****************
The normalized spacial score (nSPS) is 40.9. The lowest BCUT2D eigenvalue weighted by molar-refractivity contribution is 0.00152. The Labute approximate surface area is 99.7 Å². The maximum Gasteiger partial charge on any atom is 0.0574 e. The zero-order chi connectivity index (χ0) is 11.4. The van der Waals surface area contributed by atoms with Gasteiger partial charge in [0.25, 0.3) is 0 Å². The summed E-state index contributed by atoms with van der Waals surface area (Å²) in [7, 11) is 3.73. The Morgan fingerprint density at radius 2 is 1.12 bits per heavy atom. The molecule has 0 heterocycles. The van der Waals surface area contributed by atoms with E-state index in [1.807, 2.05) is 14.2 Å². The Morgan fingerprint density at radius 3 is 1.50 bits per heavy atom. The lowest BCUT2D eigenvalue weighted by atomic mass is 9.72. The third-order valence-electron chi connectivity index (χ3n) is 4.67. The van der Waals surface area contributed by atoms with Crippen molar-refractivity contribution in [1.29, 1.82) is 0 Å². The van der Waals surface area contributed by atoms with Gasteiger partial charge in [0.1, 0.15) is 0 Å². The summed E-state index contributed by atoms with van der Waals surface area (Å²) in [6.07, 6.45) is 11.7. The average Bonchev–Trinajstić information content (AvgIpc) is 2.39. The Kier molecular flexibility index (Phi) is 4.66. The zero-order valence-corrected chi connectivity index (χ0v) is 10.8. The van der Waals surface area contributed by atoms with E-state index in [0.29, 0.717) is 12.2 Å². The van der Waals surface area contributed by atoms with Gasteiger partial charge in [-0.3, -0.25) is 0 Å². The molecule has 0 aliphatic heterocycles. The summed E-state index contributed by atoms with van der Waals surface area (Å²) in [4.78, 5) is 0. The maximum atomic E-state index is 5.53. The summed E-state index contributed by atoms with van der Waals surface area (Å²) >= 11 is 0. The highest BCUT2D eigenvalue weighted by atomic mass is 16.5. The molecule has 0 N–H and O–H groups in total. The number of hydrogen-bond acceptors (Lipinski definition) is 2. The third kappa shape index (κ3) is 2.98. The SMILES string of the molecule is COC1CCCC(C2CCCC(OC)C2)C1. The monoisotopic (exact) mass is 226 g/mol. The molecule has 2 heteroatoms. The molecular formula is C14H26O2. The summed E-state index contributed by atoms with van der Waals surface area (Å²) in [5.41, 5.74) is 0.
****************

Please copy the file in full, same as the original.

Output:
The normalized spacial score (nSPS) is 40.9. The lowest BCUT2D eigenvalue weighted by molar-refractivity contribution is 0.00152. The Labute approximate surface area is 99.7 Å². The maximum Gasteiger partial charge on any atom is 0.0574 e. The zero-order chi connectivity index (χ0) is 11.4. The van der Waals surface area contributed by atoms with Gasteiger partial charge in [0.25, 0.3) is 0 Å². The summed E-state index contributed by atoms with van der Waals surface area (Å²) in [7, 11) is 3.73. The Morgan fingerprint density at radius 2 is 1.12 bits per heavy atom. The molecule has 0 heterocycles. The van der Waals surface area contributed by atoms with E-state index in [1.807, 2.05) is 14.2 Å². The Morgan fingerprint density at radius 3 is 1.50 bits per heavy atom. The lowest BCUT2D eigenvalue weighted by atomic mass is 9.72. The third-order valence-electron chi connectivity index (χ3n) is 4.67. The van der Waals surface area contributed by atoms with Crippen molar-refractivity contribution in [1.29, 1.82) is 0 Å². The van der Waals surface area contributed by atoms with Gasteiger partial charge in [0.1, 0.15) is 0 Å². The summed E-state index contributed by atoms with van der Waals surface area (Å²) in [6.07, 6.45) is 11.7. The average Bonchev–Trinajstić information content (AvgIpc) is 2.39. The Kier molecular flexibility index (Phi) is 4.66. The zero-order valence-corrected chi connectivity index (χ0v) is 10.8. The van der Waals surface area contributed by atoms with E-state index in [0.29, 0.717) is 12.2 Å². The van der Waals surface area contributed by atoms with Gasteiger partial charge in [-0.3, -0.25) is 0 Å². The molecule has 0 aliphatic heterocycles. The summed E-state index contributed by atoms with van der Waals surface area (Å²) in [4.78, 5) is 0. The maximum atomic E-state index is 5.53. The summed E-state index contributed by atoms with van der Waals surface area (Å²) >= 11 is 0. The highest BCUT2D eigenvalue weighted by atomic mass is 16.5. The molecule has 0 N–H and O–H groups in total. The number of hydrogen-bond acceptors (Lipinski definition) is 2. The third kappa shape index (κ3) is 2.98. The SMILES string of the molecule is COC1CCCC(C2CCCC(OC)C2)C1. The monoisotopic (exact) mass is 226 g/mol. The molecule has 2 heteroatoms. The molecular formula is C14H26O2. The summed E-state index contributed by atoms with van der Waals surface area (Å²) in [5.41, 5.74) is 0.